A tour of the back yard showed that we are still not immune to the ravages of bunny rabbits. Last summer we planted about 30 shrubs of flowering raspberry and the native honeysuckle. They grew and looked good. With so many shrubs, I thought, why protect them from the rabbits when there is plenty to offer the bunnies and therefore plenty to survive the winter. Wrong. They have all been nibbled on and some eaten down to the ground. Others, for some strange reason, were apparently not as tasty and so branches were gnawed off and left on the ground. Woe is me. I am hoping that by some miracle of nature the poor plants will somehow rebound and put on some growth this spring. If not, I am buying an extra big roll of chicken wire.

Cute? I think not.

(picture from www.humanefood.ca/)



Saturday, April 17, 2010

Mr. and Mrs. Mallard

Last week we had a couple of visitors. Mr. and Mrs. Mallard have been coming to see us for the last 9 years. Over this time they usually take an aerial view of the property before deciding where to set down. You can hear them yelling at each other in the sky above since they never seem to agree on where to land. Then they stroll the grounds, taking their time to see what's new or not. This is the first time I have ever seen them come right up to the front door. They are usually more shy and cautious. Unfortunately I couldn't get a photo of Mr. Mallard at the door as he caught sight of me and scooted off. The Mrs. was not so flighty and checked out the patio before joining her hubby by the drive. They then tootled off to the front gardens before paying their respects to the neighbours.

Now that I know they are here I wait in anticipation for the future Mallard offspring. Mom and dad tend to have broods of ten to twelve young, all very cute and fuzzy to look at, though they do not all survive.

Last year they took to taking turns sitting on the roof. One would be the lookout while the other scouted about for food (my neighbour leaves them corn). Then they talk to each other, back and forth, from roof to ground when it's time to switch places. How quaint.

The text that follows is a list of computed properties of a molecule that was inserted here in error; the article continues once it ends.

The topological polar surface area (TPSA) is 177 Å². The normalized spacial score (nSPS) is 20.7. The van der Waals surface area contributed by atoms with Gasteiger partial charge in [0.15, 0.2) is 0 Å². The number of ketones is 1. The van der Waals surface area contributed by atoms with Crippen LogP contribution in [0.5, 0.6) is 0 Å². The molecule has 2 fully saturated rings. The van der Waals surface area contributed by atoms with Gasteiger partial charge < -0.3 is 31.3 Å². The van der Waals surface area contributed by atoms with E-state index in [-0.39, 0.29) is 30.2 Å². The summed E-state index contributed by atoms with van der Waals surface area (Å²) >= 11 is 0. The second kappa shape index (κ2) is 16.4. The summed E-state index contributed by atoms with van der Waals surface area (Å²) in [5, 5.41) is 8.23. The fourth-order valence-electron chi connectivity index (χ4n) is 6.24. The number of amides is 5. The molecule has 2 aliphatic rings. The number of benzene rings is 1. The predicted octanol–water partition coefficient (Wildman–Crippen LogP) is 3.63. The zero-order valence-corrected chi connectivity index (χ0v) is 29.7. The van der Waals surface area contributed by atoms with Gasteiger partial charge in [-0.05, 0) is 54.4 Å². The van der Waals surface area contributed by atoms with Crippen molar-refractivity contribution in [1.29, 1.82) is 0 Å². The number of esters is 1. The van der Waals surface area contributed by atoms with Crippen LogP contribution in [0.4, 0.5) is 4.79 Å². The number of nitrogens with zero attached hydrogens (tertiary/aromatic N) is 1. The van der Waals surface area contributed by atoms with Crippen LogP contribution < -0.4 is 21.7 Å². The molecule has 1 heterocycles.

Here are a couple of photos of the Mr. and Mrs.
 









Monday, April 12, 2010

Early signs of Spring

What a lovely weekend we just had. My husband and I got out in the sun and did some tidying up. I finished raking out the beds and uncovered my sedums and coral bells. I kept stopping to have a look at the Tete a Tete daffodils that are up. These are the earliest daffs I have. Don't ask why, but I prefer the miniatures. Something about them. Also in bloom are some other bulbs such as chionodoxa, snowdrops and some very early tulips that were here when we moved. I think they may be a species type because of the red stripe. Also the critters leave them alone.
 
Naturally the forsythia is in bloom and soon to follow is the Nanking cherry which will bloom this afternoon (no kidding). While this cherry is nothing to look at any other time of the year it is a beauty while in bloom.
In the back where it is more woodsy my one existing sharp-lobed hepatica is in full flower as are the Bloodroot. The white trillium is showing 6 buds and should be in bloom within the week if the weather holds. I have other trilliums that need to be moved but they are still undercover and so I must wait and watch for their emergence. Apart from these, other plants are just poking their noses out of the ground, so I will leave them for another time.

Bloodroot

Wednesday, April 7, 2010

Sorry,

for not posting. I have been dealing with two weeks (and counting) of migraines and headaches. Please stay tuned.